At risk of sounding silly, the main problem with Snow White and the Huntsman is that it's about Snow White and the huntsman. The title characters are played by Kristen Stewart and Chris Hemsworth respectively, but the film also has Charlize Theron acting up a storm as Ravenna the wicked queen, as well as a rogue's gallery of your favorite character actors as the seven dwarves. Both of these secondary elements are infinitely more interesting than the leads; they get a fraction of the screen time, with Theron all but disappearing from the middle hour. There must be nothing more frustrating for a filmmaker than finishing a big summer movie, and realizing when it's all over that you made the wrong one.
It all starts off promisingly. "Once upon a time, in deep winter," we're told, Snow White was born, and though her mother died shortly thereafter, she was raised with love by her father the king. All was well and good until he fell under the spell of the beautiful Ravenna (Theron), who married him, killed him, and took over his kingdom, locking young Snow White in the castle tower (this rewrite throws in some Rapunzel for good measure). The story zips ahead, as Ravenna's magical mirror tells her Snow White is the fairest of them all, so she decides to suck the life out of the poor lass (this is how she keeps her youth and beauty. It's a pretty neat trick). Before she can, however, Snow White escapes, so Ravenna hires the huntsman (Hemsworth) to track her down and bring her back. Adventures ensue.
Screenwriters Evan Daugherty, John Lee Hancock (The Blind Side), and Hossein Amini (Drive) have, as expected, given the story a decidedly more feminist bent, with a protagonist far less passive than in the original story (and far less inclined to do the dwarves' housework). But in making their Snow White a tough bruiser with a Neo-like responsibility as "The One" to save the entire kingdom, they turn the entire story into a dark, gloomy affair. Why do these remixed origin stories always have to be so little fun? Snow White and the Huntsman isn't the joyless slog of something like the Ridley Scott/Russell Crowe Robin Hood, but it doesn't offer up much in the way of pleasure--except when Theron is on the screen.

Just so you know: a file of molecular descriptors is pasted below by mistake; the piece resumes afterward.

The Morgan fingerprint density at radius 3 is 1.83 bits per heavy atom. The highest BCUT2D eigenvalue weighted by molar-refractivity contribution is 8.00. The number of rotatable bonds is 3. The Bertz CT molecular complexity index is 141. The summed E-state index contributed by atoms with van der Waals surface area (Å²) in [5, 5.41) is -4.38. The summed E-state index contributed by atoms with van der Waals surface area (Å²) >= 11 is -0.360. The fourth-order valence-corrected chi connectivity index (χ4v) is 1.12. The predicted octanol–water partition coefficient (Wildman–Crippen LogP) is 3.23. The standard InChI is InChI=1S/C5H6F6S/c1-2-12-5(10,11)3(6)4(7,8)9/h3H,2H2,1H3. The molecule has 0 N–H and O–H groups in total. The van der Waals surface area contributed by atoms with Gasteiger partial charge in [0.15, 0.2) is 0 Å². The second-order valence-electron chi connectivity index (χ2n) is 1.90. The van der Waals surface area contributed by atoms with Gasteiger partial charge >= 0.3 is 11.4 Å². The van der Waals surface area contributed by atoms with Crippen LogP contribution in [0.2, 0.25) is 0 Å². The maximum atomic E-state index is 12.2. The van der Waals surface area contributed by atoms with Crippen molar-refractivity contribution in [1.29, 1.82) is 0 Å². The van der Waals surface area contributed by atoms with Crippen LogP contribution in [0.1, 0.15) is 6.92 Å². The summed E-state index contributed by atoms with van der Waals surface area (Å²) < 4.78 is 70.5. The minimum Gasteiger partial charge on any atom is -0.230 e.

Her eyes burning, her voice a fierce whisper, her character literally devouring her younger co-stars, this is an all-or-nothing performance. She's doing a high-wire act here: one wrong step and she tumbles into camp. She comes close in a couple of moments, but for the most part, it's a charged and terrific performance, and as well-executed as the climactic battle scenes are, nothing in them is as satisfying as the sneer on Theron's face as she watches from a balcony above.
In the early scenes, it looks as though Stewart's intensely physicalized performance will get the job done. But she's a dour, disconnected actor, and as the narrative progresses, she's so emotionally remote that it's hard to care all that much about what happens to her. (Her comes-and-goes accent doesn't do the performance any favors either.) Hemsworth is a likable enough bruiser, but their romantic subplot is dull as toast, though positively pulse-quickening compared to the fake-out romance with William (Sam Clafin), one of the script's many unnecessary supporting characters.
The effects are, it must be noted, impressive--the queen's melting and reforming T2-style mirror is remarkable, and the visual effects in the fairy sanctuary are awe-inspiring--though that neat trick of seeing someone shape-shift after they get hit with a sword loses its novelty by the fifth or sixth time they trot it out. The dwarves (who include Bob Hoskins, Ray Winstone, Ian McShane, Toby Jones, Eddie Marsan, and Nick Frost) give the movie a charge of electricity and a dash of gravitas just when it needs both, and director Rupert Sanders puts together his action beats well. But he spends too much of the film's slack 127 minutes wandering around the forest with Stewart and Hemsworth, particularly since we're spending most of that time wondering what Theron's queen is up to.
Jason lives with his wife Rebekah and their daughter Lucy in New York. He holds an MA in Cultural Reporting and Criticism from NYU. He is film editor for Flavorwire and is a contributor to Salon, the Atlantic, and several other publications. His first book, Pulp Fiction: The Complete History of Quentin Tarantino's Masterpiece, was released last fall by Voyageur Press. He blogs at Fourth Row Center and is yet another critic with a Twitter feed.